Skip to main content


Volume 649: debated on Thursday 23 November 1961

The text on this page has been created from Hansard archive content, it may contain typographical errors.


asked the Prime Minister whether, following the resolution of the General Assembly Political Committee of the United Nations of 14th November, he will consult the Commonwealth Prime Ministers with a view to securing a Commonwealth policy in support of the prohibition of all nuclear weapons with an effective system of inspection and control.

There has already been considerable Commonwealth consultation on this important subject. The statement issued after the last Commonwealth Prime Ministers' Conference embodied a common approach to the problem of disarmament and looked to the elimination not only of nuclear but also—and this is just as important—of conventional armaments, subject to verification. The resolution referred to by the right hon. and learned Gentleman made no provision for any kind of verification or control.

Will the Prime Minister make it clear that Her Majesty's Government would be willing to agree to the prohibition of the use of all nuclear weapons in the first stage of a general disarmament treaty provided that it is accompanied by an effective system of inspection?

In the last three or four years we have put forward, as the right hon. and learned Gentleman knows, a number of very constructive and far-reaching proposals. We are disappointed that we have not had more success. We are making a new effort now. The fact that the Soviet Government have accepted our proposal for taking up again the question of tests gives some encouragement. We shall press forward.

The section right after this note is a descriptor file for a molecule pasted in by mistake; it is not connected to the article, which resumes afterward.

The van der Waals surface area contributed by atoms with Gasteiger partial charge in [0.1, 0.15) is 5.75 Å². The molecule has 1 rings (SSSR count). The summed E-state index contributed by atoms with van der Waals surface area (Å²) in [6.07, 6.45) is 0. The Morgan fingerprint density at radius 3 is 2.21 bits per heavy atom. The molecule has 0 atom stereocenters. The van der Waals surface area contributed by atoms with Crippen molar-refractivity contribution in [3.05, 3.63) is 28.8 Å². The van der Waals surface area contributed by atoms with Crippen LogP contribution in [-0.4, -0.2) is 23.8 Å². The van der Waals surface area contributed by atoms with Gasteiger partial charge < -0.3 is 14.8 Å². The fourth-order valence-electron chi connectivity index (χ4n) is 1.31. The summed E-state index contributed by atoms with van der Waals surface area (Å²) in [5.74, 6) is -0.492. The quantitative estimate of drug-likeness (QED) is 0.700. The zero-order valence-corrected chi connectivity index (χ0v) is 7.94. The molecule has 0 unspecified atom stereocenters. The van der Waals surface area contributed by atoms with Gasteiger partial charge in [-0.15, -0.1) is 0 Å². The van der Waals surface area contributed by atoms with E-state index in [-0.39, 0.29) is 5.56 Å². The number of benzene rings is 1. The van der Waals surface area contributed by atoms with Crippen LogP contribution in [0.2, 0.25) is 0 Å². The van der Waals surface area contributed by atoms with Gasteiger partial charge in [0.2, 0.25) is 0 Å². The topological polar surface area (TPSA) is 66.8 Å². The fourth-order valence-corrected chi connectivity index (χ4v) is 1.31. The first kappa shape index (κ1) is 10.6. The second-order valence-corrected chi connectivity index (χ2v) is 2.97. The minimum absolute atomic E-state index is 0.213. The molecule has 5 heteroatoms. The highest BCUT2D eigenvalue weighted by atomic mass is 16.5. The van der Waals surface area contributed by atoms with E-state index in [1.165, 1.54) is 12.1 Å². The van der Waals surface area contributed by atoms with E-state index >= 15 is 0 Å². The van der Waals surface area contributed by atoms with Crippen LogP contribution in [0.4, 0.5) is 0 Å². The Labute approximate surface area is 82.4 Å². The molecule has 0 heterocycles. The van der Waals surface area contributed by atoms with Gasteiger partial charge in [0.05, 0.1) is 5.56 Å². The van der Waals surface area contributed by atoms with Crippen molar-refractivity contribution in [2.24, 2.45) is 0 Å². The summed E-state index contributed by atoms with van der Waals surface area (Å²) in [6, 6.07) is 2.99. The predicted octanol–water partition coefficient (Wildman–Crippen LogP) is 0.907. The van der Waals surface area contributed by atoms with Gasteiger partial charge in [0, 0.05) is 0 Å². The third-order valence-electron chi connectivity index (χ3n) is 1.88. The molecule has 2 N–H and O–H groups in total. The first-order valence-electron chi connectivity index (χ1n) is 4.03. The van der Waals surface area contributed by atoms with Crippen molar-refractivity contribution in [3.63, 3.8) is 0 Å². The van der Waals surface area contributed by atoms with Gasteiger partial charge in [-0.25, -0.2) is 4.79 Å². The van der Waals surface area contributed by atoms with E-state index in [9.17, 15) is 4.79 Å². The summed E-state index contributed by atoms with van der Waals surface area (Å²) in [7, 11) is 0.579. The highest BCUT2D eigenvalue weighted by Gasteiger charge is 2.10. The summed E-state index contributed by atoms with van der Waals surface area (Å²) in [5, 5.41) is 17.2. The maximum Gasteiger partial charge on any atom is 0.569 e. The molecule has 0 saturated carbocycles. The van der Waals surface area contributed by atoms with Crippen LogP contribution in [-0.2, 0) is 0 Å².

Would the Prime Minister agree that, following the declaration on disarmament by the Prime Ministers' Conference, it would be admirable if the whole of the Commonwealth in the United Nations could put forward the proposals that were set out in that declaration?

Yes, Sir. The right hon. Gentleman knows the complication of the way that resolutions are moved, seconded and promoted. We are trying our best—and I am sure that the right hon. and learned Gentleman who asked the Question has tried to help me in this—to get this broad Commonwealth view as commonly known and as widely expressed as possible.

Would not the best way of doing that be for the Commonwealth proposals to be put forward in the United Nations Assembly? Is there any possible objection to this?

There is no objection, but there are resolutions of procedural and other kinds. I will, how- ever, consider what the right hon. Gentleman has said.

Is it not a fact, from a practical point of view, that over a large part of the field any breaches of an agreement to ban tests would be self-evident and that the problem of inspection and control is confined to a small area of underground explosions? Was it not the failure to agree over this very small part of the programme that prevented an earlier agreement?

Yes, Sir, but it was because we had made so much progress that I was disappointed—I think we all were—that the discussions were broken off. They were then followed by tests on an immense scale by the Soviet Government in the atmosphere. Undeterred by this setback, the British and American Governments made a further offer to renew the test discussions in Geneva or elsewhere. In the circumstances, I think that was the right thing to do, but it was certainly a generous thing to do. I am happy to feel that that has been accepted and we may now hope that further discussion will take place.

Can the Prime Minister tell us if he is setting up a department or committee to work out plans for carrying out the general policy of disarmament set out in the Commonwealth Prime Ministers' declaration?

No, I think our present planning organisation is quite sufficient. The difficulty is to make progress with the Soviet Government in actual day-to-day discussion.